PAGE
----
• According to another aspect, the system includes a scanning holder operatively connected to the transmitter and receiver horn antennas, and configured to maintain the transmitter and receiving horn antennas at respective fixed distances from the selected location.
  • According to another aspect, the system components are housed on an unmanned aerial vehicle (UAV). According to a further aspect, the UAV comprises a rangefinder configured to measure the depth of the UAV and maintain the UAV at a fixed position relative to the selected location.
  • According to another aspect, the transmitting and receiving horn antennas can be aligned to face one another to form a line-of-sight configuration, and the vector network analyzer can be configured to perform free space dielectric measurements on the insulated equipment at the selected location.
  • According to another aspect, a method for inspection of the insulated equipment for corrosion under insulation is provided. In the method, a location on the insulated equipment that is suspected of corrosion under insulation is identified. A metal jacket surrounding the insulated equipment at the identified location is removed without stripping the insulation from the equipment. Microwaves are transmitted by the transmitted horn antenna towards the insulated equipment at the identified location, such that the transmitted microwaves provide heating at the location. The transmitted microwaves are then received by the receiver horn antenna after reflection of the microwaves off the insulated equipment. The vector network analyzer then analyzes the transmitted and reflected microwaves. The infrared detector detects infrared waves emitted from the location of the insulated equipment, and then develops an image of an inner surface of the insulated equipment underneath the insulation at the identified location based on the detected infrared waves. Based on the analysis of the transmitted and reflected microwaves and the developed image, a determination is made by the processor as to whether any corrosion under insulation exists at the location.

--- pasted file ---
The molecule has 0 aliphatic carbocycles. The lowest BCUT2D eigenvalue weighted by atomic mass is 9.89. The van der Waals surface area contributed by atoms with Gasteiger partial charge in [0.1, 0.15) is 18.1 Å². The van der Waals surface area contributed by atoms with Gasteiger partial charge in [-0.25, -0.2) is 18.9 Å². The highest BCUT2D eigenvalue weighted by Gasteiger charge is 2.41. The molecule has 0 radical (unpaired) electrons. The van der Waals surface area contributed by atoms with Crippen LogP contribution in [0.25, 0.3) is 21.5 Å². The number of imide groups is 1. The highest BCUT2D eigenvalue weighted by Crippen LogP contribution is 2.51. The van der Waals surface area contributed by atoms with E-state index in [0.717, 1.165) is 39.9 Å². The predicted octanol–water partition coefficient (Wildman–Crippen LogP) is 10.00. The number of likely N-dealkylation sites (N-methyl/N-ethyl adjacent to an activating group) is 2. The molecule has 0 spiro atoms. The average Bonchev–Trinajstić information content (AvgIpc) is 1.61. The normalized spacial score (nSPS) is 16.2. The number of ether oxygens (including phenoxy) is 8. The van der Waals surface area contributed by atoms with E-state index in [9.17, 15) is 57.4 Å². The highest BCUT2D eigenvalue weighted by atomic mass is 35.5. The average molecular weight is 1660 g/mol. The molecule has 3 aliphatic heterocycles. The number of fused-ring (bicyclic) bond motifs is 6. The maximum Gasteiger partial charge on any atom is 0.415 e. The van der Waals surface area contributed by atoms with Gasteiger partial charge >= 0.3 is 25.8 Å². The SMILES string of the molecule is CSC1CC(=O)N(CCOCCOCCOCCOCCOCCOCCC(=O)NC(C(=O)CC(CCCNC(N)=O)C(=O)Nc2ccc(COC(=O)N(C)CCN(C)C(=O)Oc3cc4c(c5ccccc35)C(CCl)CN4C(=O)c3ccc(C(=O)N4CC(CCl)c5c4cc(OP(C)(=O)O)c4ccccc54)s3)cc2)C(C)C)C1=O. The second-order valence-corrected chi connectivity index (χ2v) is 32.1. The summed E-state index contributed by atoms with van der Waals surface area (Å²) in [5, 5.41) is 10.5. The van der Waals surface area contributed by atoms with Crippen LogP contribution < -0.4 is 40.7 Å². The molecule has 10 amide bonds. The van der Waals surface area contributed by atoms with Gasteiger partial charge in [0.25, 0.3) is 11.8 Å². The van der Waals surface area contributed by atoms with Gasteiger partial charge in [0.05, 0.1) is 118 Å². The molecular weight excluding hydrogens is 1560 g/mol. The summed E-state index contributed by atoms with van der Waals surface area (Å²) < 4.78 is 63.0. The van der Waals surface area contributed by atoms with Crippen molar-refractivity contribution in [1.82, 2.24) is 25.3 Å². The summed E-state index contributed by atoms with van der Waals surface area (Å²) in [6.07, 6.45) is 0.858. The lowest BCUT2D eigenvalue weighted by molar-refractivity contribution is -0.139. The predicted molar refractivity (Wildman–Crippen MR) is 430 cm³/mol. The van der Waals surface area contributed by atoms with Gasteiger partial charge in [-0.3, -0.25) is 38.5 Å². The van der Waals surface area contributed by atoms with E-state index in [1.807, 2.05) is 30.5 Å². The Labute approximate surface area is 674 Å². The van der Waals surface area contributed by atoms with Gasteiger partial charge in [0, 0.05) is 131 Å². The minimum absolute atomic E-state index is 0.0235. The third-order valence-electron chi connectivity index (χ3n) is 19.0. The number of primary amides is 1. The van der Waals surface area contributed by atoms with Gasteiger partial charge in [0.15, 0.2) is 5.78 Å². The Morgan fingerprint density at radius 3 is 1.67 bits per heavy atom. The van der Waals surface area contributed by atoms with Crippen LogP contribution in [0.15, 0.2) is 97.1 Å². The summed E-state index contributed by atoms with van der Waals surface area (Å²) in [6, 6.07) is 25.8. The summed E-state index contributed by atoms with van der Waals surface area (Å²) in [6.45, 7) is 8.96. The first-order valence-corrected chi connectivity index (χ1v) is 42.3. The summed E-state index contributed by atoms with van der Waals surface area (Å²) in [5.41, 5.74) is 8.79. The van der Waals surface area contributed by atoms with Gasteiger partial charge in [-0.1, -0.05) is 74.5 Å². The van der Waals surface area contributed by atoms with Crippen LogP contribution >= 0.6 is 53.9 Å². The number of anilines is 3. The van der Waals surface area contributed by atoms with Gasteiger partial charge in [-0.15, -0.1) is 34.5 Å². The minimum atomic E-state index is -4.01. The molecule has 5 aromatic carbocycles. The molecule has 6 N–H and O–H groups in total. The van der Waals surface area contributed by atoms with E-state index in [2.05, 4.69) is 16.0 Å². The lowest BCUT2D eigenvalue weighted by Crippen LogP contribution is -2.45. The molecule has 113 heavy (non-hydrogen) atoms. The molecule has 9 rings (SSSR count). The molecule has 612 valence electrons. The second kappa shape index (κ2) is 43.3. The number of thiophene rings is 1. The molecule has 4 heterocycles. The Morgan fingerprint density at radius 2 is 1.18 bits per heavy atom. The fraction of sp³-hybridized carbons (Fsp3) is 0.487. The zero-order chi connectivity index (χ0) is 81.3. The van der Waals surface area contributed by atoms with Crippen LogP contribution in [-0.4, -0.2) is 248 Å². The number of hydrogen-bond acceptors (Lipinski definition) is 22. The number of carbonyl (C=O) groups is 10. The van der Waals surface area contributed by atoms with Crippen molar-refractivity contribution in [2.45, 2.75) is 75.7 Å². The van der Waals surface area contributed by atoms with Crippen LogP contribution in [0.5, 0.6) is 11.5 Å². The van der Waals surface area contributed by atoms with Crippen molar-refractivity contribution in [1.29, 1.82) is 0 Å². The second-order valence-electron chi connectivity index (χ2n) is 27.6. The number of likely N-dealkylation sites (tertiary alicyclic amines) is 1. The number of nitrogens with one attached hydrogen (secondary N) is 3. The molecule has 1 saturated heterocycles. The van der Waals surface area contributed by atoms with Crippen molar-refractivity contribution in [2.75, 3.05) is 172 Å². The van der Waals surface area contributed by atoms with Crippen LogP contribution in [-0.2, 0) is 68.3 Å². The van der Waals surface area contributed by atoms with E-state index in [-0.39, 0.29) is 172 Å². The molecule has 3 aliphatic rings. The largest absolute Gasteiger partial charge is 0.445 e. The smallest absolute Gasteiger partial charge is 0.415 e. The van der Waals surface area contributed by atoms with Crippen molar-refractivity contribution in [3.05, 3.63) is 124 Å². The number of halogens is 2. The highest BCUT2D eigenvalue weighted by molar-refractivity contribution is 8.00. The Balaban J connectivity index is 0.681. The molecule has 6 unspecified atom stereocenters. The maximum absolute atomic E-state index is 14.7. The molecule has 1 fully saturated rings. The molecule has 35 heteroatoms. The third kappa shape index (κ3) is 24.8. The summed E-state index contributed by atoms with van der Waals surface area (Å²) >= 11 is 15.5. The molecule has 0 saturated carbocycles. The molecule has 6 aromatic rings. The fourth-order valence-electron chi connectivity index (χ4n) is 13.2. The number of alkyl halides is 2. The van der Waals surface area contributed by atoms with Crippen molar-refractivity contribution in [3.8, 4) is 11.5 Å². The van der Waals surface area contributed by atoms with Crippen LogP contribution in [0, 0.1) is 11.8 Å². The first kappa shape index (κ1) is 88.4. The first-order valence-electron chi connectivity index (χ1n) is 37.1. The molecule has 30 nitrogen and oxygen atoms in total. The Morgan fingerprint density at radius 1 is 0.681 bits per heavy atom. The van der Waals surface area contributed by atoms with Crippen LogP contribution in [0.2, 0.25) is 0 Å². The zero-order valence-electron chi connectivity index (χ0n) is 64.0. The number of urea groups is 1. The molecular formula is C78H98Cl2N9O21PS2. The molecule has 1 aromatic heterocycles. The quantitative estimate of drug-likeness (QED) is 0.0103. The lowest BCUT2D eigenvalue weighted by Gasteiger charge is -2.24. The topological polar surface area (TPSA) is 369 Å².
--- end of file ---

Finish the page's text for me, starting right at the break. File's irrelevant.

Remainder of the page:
• According to another aspect, in the analysis of the transmitted and reflected microwaves, the power of the microwaves is measured at the time of transmission by the transmitting horn antenna and at the time of reception by the receiving horn antenna. Further, a power difference in the microwaves at the time of transmission versus at the time of reception is determined. According to another aspect, in the analysis of the transmitted and reflected microwaves, the length of the signal path of the microwave from the transmitter horn antenna to the receiver horn antenna is determined.
  • According to another aspect, the determined power difference and the length of the signal at the identified location are compared with a power difference and a length of signal for a calibrated reference insulated equipment to determine an amount of wall thickness loss at the identified location.
  • According to another aspect, the two horn antennas are maintained at a fixed distance from the identified location on the insulated equipment during transmission and reception of the microwaves. According to another aspect, transmission, reception, and analysis of the microwaves occurs at substantially the same time as the detection of infrared waves and the development of the infrared image.